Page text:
I have a toddler (2 years and 10 months) and a baby (3 months) and trying to find somewhere appropriate to take both of them and a husband for a day out is becoming a challenge. However, a firm favourite is the Mid Hants Railway – Watercress line. My toddler loves anything to do with trains, big ones, small ones and every sort in between, she would happily sit on one for hours. Similarly, my husband finds great pleasure riding in a steam train. However, I am not particularly enamoured with sitting in an old carriage but even I can appreciate the joys the Watercress line has to offer. (Shockingly, my baby had no opinion either way!)
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History of the Watercress Line
The Watercress line started life in 1865 for transporting locally grown watercress to London and beyond. Today it is open to visitors to sit back and relax as the train takes you between Alton and New Alresford, stopping at Roply and Medsted and Four Marks. Not something you would ordinarily think a toddler would like but from beginning to end my toddler loved it. As we pulled up in the car park at New Alresford she could see the train and instantly became excited.
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The main problem with the Watercress line is that it is rather expensive, (£16 per adult in 2016) but as it was pointed out to me by another passenger – we either support these things or lose them. However, once you have your ticket you can go on the train as many times as you like. Tickets bought and onto the platform we went, my daughter filled with excitement at the prospect of riding on a big train. There is a good selection of steam and diesel trains which are used. To the disappointment of my husband, the first train of the day was a diesel but my daughter didn’t mind at all – and to be honest neither did I. We spent a while choosing the best place to sit, how close to the engine should we be? The carriages are some of the original ones they used when it was a fully operational line and it is lovely to sit in a little piece of history. The guard came round and was full of interesting information about the history of the train line and wasn’t phased by the toddler running around his heels!
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Harry Potter Bridge at Ropley
The line provides a 45-minute trip to Alton from New Alresford stopping at two stations in between. The first of which is Ropley. For any Harry Potter fans, you can see the iron bridge where Harry receives his train ticket in Harry Potter and the Philosophers Stone. If you are a Harry Potter fan also look at the North Yorkshire Moors Railway steam train for lots of other Harry Potter filming locations.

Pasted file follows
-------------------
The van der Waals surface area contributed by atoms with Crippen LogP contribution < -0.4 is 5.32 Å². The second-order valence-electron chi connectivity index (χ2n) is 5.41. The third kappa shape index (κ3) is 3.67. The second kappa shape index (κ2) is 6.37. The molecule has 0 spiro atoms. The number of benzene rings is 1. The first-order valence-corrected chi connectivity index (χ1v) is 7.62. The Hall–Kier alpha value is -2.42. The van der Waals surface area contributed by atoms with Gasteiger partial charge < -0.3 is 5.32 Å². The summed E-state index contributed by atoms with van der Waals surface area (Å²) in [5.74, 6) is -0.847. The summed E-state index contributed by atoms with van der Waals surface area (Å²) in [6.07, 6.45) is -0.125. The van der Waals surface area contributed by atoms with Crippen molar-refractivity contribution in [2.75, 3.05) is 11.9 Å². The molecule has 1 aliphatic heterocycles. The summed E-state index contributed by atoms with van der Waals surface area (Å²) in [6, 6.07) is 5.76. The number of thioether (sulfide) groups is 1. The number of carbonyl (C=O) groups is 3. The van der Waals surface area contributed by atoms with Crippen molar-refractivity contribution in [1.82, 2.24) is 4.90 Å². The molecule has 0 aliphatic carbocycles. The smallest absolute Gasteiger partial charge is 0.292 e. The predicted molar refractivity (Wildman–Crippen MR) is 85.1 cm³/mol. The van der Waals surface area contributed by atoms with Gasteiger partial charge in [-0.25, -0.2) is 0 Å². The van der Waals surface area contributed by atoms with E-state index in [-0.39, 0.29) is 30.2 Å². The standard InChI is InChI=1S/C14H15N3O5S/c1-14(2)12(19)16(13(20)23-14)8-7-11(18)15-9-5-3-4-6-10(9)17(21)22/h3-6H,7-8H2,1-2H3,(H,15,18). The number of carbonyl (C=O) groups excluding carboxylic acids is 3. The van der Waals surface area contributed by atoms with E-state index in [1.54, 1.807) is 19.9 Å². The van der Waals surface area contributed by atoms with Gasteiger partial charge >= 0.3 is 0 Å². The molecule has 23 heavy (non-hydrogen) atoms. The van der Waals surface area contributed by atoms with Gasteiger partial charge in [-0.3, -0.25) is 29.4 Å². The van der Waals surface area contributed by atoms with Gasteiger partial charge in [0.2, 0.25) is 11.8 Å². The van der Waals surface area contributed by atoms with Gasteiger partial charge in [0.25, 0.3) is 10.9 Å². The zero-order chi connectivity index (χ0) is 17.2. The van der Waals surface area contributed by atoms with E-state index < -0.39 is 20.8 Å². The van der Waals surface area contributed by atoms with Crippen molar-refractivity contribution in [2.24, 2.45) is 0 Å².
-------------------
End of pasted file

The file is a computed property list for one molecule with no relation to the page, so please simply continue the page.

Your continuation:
We went in winter so we didn’t take advantage of the picnic area at Ropley – although we definitely will when we return in the summer. Ropley also provides the backdrop for most of the entertainment on Days Out with Thomas days. We did enjoy wandering around the loco yard where you can get close to the locomotives. My daughter could not believe how large the trains were when she wasn’t standing on platform. The second stop is Medsted and Four Marks, however unless you walk into the little village there is very little to do there.
The Cafes in Alton
Once in Alton we all bundled off the train and walked the short distance to Alton itself. There we found a number of lovely pubs and restaurants to choose from. We could have eaten at the café at either Alton or New Alresford if we had chosen to. They provide a simple range of food but perfect for little ones. There is also a lovely little walk around a lake only a 5-minute walk from the station. Which again is perfect for shorter legs.
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Vintage Steam Train
Thankfully, there was a steam train for the return journey and even my daughter stood enraptured as we watched the train go from one end of the carriages to the other. We were also able to sit on the first-class carriage which made feeding my baby easier as there are tables on all of the other carriages, it also meant there was somewhere for our older one to move about without disturbing other people. When we pulled up at New Alresford the train went to get water and spectators could stand on the bridge and observe the train in all its glory.
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Great Family Day Out
All in all we found it was a full day out that our two year old and her 60 year old granddad thoroughly enjoyed. It provided the ideal location for those colder, damper days when you don’t want to be outside all the time but equally the thought of being stuck inside all day is daunting. Although the tickets were little expensive we will be back again soon – probably the next time Thomas makes a visit.
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